I’m having second thoughts about my current project to explore it — I think it’s doing me some good to think about and discover other techniques and patches with it, but so far I’m not producing particularly musical results, just experimental ones. So it doesn’t really make much sense to release it as an album. Besides, as wildly popular as this is going to be, and as many demos have already appeared for it, I don’t think it needs something else that is also kind of a demo.

So I’ll probably just get back to making music the normal way (with occasional explorations interspersed, for my own benefit) and stumble into a theme accidentally, as so often happens 🙂 I do have another Ambient Online compilation piece to record, as well as that invitation from the Sonic Sound Synthesis show to consider.

good news, everyone

Our Gretta does not, it turns out, have cancer! Which came as a big surprise to the four vets who looked at her x-ray and said “that’s osteosarcoma.” And to the first oncologist who ran the biopsy and couldn’t quite believe that it came back negative, and sent it to a second oncologist.

As it turns out, they believe our doggo had a fracture sometime in her past that healed up wrong, without giving her any trouble running around normally — and then more recently, fractured again worse and was an untenable mess. The vet who did the surgery she said that if we’d chosen to do a bone biopsy first, she would still have recommended amputation, given the state it was in and Gretta’s age. So basically she got to get it all over with faster and with less stress on her body.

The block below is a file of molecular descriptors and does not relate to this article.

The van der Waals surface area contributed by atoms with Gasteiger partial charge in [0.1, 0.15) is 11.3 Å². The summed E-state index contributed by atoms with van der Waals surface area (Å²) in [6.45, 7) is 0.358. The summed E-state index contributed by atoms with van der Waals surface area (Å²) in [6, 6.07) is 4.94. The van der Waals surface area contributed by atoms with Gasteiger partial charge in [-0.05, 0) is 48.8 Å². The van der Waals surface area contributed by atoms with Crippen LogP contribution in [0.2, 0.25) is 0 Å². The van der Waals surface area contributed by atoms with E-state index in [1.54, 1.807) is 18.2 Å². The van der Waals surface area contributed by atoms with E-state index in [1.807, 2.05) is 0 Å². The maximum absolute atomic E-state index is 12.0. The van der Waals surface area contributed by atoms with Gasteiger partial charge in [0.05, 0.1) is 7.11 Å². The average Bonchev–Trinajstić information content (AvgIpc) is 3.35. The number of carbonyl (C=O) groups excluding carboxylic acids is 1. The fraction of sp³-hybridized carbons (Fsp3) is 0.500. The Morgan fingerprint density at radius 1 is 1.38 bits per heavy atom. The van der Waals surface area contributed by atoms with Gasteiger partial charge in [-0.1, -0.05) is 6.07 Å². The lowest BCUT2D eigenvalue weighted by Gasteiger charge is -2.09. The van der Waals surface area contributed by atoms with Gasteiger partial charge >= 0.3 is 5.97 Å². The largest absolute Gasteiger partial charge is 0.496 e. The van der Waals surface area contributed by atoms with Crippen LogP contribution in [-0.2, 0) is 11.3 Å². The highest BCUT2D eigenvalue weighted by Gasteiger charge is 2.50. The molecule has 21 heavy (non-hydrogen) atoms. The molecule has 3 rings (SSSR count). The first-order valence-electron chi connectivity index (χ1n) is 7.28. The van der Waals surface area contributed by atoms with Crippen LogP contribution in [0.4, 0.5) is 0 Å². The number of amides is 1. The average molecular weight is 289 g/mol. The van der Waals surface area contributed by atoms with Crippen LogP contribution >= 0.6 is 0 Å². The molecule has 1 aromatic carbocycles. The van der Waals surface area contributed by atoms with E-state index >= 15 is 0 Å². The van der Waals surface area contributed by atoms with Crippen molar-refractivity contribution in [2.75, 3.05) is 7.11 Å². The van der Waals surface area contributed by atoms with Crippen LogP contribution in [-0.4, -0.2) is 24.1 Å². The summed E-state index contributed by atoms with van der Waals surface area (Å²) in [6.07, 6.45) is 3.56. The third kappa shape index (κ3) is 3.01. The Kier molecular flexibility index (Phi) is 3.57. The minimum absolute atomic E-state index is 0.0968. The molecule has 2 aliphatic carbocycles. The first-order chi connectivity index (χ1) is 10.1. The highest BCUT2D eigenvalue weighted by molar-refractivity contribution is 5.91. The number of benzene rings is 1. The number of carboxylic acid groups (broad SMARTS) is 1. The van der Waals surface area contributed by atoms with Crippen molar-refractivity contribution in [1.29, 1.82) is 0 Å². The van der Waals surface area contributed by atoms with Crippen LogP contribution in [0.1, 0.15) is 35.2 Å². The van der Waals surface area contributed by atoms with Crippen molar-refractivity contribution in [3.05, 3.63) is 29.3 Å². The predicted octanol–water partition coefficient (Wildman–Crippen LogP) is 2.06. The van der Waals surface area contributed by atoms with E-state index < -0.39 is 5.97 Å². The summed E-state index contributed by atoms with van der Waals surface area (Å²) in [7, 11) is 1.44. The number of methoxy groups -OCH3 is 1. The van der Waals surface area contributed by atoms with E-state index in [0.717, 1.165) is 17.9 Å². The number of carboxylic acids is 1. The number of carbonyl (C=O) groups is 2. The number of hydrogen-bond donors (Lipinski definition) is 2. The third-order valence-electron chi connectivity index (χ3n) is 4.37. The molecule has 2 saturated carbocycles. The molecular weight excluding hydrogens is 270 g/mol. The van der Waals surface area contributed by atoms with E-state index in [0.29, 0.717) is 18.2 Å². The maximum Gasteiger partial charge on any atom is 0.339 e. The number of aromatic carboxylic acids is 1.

My parents have now had both their COVID-19 vaccines, so that’s a relief. My brother and his wife, both grocery workers, are waiting for theirs and I hope they can get them soon. My “aunt” (really a family friend, but like a sister to my mom) is apparently afraid of it because she’s had some bad reactions to flu shots in the past (and of course, the disinformation out there doesn’t help at all) but promises to ask her doctor. And as for my wife and I, well… the vaccine situation has been Extremely Not Great in the St. Louis area; last I’ve heard there have been zero doses sent by the state in the last three weeks. I’m signed up on three different pre-registration lists. I’ve also read news that Walmart is taking appointments, but I checked and they’re not doing it in our area, at least not yet.

We’ve been “enjoying” ( ಠ_ಠ ) real winter weather lately, with temperatures in single digits, snow flurries or light ice most days, and quite possibly a wind chill of -25F to look forward to this weekend. One advantage of not leaving the house very much is I’ve not once broken out the heavy coat, gloves, snow boots, and such and done very little driving in questionable road conditions.